French Film Fest
The best of French cinema screens at Palace Cinemas. Here are our picks
More great movies than you can poke a baguette at
C’est La Vie! (Le sens de la fête) The opening night film is from the directors of the 2011 smash hit The
Intouchables. It’s about a wedding that turns into a nightmare for the party’s Basil Fawlty-like planner, Max (Jean-pierre Bacri). 50 Is the New 30 (Marie-francine) Closing night’s comedy, from director and star Valérie Lemercier, is about a woman at a low ebb in life who moves back in with her parents at age 50. Double Lover (L’amant double) François Ozon is a filmmaker who delivers one of the things we love most about French cinema – effortless eroticism. His new film concerns a former model, Chloé (Marine Vacth), who falls for her therapist (Jérémie Renier), but their romance is complicated by a malevolent identical twin. See You Up There (Au revoir là-haut) At the end of World War I, a humble bookkeeper (Albert Dupontel) has his life saved by a sensitive artist (Nahuel Pérez Biscayart), and the two team up to pull an artistic scam. The Return of the Hero (Le rétour du héros) Jean Dujardin stars as a Napoleonic-era Lothario who fails in his promise to write to his fiancée daily from the front lines, so her sister (Mélanie Laurent) steps in, Cyrano-like. Let the Sunshine In (Un beau soleil interieur) Juliette Binoche plays a middleaged artist looking for love in Paris who bounces between men who don’t deserve her, including a caddish, married banker and a tentative actor. Montparnasse Bienvenüe (Jeune femme) Writer-director Léonor Sérraille delivers a startling comedic drama about a 31-year-old woman, Paula (Lætitia Dosch), returning to Paris after living abroad, trying to get a job and get her life in order. Mrs Hyde (Madame Hyde) This variation on the Jekyll and Hyde story stars Isabelle Huppert as a mousy physics teacher at a Parisian high school who becomes something else entirely after being struck by lightning. Serge Bozon’s film cleverly explores inequality in French society. Jealous (Jalouse) David and Stéphane Foenkinos ( Delicacy) wrote and directed this dark comedy on the green-eyed monster. Karin Viard is Nathalie, a 50-year-old divorcee who starts to envy the happiness and success of everyone around her. Rock’n Roll Real-life couple Guillaume Canet and Marion Cotillard play themselves in a spoof of their own celebrity. While Canet tries to recapture his youth, Cotillard is too wrapped up in her own acting career to notice. BPM (120 battements par minute) Set in the early 1990s, the film concerns the fight for social acceptance by people living with HIV. An intimate, heart-tugging drama, the film centres on the romance between and activist and a young man living with HIV. The Workshop (L’atalier) The latest from Laurent Cantet ( The Class) is about a creative writing workshop run by a novelist, Olivia (Marina Foïs), and the dark undercurrents of French society unveiled when people from different backgrounds are thrown together. Nick Dent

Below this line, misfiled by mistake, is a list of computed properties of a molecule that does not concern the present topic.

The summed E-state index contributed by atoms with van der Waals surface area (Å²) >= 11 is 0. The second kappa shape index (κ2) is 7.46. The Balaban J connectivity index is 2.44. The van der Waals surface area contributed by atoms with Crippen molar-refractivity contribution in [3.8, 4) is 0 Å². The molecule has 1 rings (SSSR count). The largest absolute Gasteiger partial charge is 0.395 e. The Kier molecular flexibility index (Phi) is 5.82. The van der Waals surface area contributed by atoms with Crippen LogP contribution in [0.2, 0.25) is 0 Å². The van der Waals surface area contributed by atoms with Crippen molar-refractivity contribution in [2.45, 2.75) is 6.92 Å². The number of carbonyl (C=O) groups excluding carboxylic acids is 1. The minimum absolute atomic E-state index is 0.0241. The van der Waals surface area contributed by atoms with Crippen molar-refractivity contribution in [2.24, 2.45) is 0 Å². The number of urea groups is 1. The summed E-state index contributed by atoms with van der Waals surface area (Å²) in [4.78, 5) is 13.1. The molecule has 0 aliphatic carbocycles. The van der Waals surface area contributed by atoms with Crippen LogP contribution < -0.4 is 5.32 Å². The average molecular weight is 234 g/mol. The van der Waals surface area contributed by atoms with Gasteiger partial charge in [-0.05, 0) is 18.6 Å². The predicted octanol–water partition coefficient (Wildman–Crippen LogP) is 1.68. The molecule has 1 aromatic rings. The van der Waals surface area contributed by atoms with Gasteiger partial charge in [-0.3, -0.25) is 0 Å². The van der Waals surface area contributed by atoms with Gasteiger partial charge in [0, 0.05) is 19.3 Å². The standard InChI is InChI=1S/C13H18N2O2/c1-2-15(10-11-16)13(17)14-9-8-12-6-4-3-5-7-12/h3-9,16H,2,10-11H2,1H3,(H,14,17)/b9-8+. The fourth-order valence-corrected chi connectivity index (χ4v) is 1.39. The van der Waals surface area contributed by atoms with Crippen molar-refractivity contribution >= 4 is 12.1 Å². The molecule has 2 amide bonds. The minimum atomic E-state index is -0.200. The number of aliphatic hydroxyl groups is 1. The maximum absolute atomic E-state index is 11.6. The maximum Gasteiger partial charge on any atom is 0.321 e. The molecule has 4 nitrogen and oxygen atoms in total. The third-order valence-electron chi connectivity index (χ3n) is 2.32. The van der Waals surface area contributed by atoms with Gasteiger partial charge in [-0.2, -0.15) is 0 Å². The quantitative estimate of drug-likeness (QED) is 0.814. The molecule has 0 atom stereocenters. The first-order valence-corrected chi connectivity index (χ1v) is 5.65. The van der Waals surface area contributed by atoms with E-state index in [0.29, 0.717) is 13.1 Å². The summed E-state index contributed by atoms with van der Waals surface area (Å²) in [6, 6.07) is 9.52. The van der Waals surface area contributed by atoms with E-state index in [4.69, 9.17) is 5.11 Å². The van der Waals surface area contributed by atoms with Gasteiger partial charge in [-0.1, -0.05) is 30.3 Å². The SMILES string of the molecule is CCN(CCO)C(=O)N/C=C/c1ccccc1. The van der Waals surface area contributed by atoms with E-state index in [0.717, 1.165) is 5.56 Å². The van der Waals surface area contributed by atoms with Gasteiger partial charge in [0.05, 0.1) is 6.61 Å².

Òastor Theatre, Kino Cinemas, Palace Balwyn, Palace Brighton Bay, Palace Cinemas Como and Palace Westgarth. www. affrenchfilmfestival.org. Feb 28-Mar 27.
50 Is the New 30